Babies to get 'gut bug vaccine'
Babies in the UK are to be vaccinated against a tummy bug which causes tens of thousands of cases of vomiting and diarrhoea each year.
Rotavirus infection is rarely fatal in the UK.
Using the vaccine has cut cases and reduced hospital admissions in other countries, including the US.
The Department of Health said the vaccine would be offered from September 2013 and would be given in two doses after two and three months.
The bug is very infectious and causes about 140,000 cases every year in the under-fives. About 14,000 will need hospital treatment.
Experts believe that vaccination would cut the number of cases in half and lead to 70% fewer hospital visits.
Prof David Salisbury, the director of immunisation at the Department of Health, said the virus "spreads very easily" and causes distress for children and families.
"Many people think of diarrhoea as something that all children get and that you have to put up with. But there is a way to protect children from this. I'd encourage all parents of young children to accept this vaccine when the programme begins next year."
He added the vaccine - which is administered in drops - had been "used very extensively" with "huge trials demonstrating both its safety and its effectiveness".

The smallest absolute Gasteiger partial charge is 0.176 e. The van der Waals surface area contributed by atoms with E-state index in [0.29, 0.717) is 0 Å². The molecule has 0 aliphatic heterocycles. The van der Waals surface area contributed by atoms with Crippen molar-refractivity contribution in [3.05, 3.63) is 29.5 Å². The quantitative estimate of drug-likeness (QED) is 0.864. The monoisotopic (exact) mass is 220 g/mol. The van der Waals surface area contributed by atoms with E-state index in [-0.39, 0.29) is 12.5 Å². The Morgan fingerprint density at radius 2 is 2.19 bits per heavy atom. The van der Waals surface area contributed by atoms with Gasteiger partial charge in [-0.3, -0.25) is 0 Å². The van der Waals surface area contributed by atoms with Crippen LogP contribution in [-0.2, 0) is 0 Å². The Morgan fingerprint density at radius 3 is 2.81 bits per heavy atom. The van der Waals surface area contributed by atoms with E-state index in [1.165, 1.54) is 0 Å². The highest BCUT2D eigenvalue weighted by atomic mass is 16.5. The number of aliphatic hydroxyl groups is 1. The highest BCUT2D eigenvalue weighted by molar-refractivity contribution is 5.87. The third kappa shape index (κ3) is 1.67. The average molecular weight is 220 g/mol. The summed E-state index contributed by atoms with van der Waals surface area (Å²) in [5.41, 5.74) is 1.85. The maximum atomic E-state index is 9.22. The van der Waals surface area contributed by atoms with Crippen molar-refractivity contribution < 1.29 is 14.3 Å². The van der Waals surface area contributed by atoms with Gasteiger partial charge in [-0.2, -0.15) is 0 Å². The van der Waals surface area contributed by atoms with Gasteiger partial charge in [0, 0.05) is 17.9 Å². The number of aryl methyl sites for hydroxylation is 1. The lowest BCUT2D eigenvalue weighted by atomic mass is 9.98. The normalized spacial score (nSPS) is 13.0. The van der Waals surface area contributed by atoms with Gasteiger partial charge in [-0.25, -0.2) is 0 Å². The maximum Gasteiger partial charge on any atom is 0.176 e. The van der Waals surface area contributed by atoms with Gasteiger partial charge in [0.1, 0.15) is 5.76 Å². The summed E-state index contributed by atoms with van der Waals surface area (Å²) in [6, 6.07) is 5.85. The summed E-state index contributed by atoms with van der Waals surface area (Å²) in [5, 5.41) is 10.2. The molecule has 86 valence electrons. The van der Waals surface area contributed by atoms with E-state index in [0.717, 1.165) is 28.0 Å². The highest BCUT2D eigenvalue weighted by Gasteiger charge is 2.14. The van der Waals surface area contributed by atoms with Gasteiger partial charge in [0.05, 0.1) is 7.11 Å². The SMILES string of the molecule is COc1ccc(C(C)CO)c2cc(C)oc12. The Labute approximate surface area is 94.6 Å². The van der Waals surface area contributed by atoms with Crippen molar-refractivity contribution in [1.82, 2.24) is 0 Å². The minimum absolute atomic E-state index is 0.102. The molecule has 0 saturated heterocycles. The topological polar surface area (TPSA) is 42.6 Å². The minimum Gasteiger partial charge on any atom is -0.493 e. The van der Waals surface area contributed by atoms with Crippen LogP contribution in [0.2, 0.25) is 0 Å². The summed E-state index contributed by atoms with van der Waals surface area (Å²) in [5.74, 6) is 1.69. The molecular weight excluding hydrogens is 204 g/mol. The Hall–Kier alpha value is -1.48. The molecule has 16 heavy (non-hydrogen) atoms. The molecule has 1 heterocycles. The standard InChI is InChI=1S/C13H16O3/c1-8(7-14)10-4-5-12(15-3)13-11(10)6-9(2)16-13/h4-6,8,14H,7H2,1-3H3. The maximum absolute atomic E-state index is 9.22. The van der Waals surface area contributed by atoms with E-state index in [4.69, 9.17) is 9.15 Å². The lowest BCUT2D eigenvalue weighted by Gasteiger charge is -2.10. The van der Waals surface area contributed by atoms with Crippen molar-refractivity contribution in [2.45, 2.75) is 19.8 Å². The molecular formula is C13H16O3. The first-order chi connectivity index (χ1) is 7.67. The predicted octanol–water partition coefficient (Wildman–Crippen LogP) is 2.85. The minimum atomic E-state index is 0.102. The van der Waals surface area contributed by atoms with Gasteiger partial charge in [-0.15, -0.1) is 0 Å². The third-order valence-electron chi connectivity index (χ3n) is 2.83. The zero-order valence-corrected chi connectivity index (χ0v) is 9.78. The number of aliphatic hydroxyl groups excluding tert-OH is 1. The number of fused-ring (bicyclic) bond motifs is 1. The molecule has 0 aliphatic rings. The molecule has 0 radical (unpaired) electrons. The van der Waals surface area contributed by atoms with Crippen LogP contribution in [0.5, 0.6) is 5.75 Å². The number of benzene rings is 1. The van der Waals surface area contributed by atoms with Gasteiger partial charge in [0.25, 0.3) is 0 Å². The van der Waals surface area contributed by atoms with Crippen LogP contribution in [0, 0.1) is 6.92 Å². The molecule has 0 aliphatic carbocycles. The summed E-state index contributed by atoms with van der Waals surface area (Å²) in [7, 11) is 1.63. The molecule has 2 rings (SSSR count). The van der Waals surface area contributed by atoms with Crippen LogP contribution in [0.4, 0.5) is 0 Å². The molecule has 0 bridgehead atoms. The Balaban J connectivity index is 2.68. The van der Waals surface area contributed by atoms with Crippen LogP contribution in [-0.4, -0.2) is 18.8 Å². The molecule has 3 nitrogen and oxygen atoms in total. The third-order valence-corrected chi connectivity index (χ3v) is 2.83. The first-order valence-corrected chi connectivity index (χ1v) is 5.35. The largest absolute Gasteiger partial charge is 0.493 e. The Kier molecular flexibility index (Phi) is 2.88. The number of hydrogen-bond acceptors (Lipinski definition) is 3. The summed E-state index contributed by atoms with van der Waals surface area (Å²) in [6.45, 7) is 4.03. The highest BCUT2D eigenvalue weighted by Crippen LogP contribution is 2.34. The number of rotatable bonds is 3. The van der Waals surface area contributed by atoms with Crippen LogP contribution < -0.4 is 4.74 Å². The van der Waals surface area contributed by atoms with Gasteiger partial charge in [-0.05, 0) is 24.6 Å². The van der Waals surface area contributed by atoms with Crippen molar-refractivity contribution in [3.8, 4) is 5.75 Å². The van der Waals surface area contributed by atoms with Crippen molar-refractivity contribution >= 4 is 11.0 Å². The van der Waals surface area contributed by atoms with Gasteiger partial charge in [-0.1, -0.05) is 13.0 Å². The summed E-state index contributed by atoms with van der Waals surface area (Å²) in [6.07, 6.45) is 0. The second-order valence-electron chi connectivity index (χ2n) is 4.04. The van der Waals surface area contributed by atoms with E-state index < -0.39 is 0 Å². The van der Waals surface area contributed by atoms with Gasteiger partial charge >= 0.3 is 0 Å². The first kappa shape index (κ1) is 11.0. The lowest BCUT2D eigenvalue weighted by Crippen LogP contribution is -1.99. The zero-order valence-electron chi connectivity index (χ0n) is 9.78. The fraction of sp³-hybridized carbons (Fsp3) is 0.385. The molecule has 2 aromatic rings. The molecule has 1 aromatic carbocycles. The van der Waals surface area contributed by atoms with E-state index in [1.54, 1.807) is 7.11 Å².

It is expected to cost £25m a year to vaccinate 840,000 children a year. However, the government believes cutting the number of cases will save the NHS £20m.
Prof Adam Finn, from the University of Bristol, said: "Rotavirus causes large epidemics of diarrhoea and vomiting in babies and young children every winter and with it, misery for thousands of families across the country.
"I'm pleased that another unpleasant illness that affects most children is going to be brought under control. It will also help hospitals cope in the busy winter months by reducing pressure on beds and front-line staff."
Dr David Elliman, from the Royal College of Paediatrics and Child Health, said the vaccine would prevent a "huge amount of suffering" and save the NHS money.
"This vaccine will mean less pressure both on distressed parents who have to care for their children and of course the GPs and hospital services who are treating them," he said.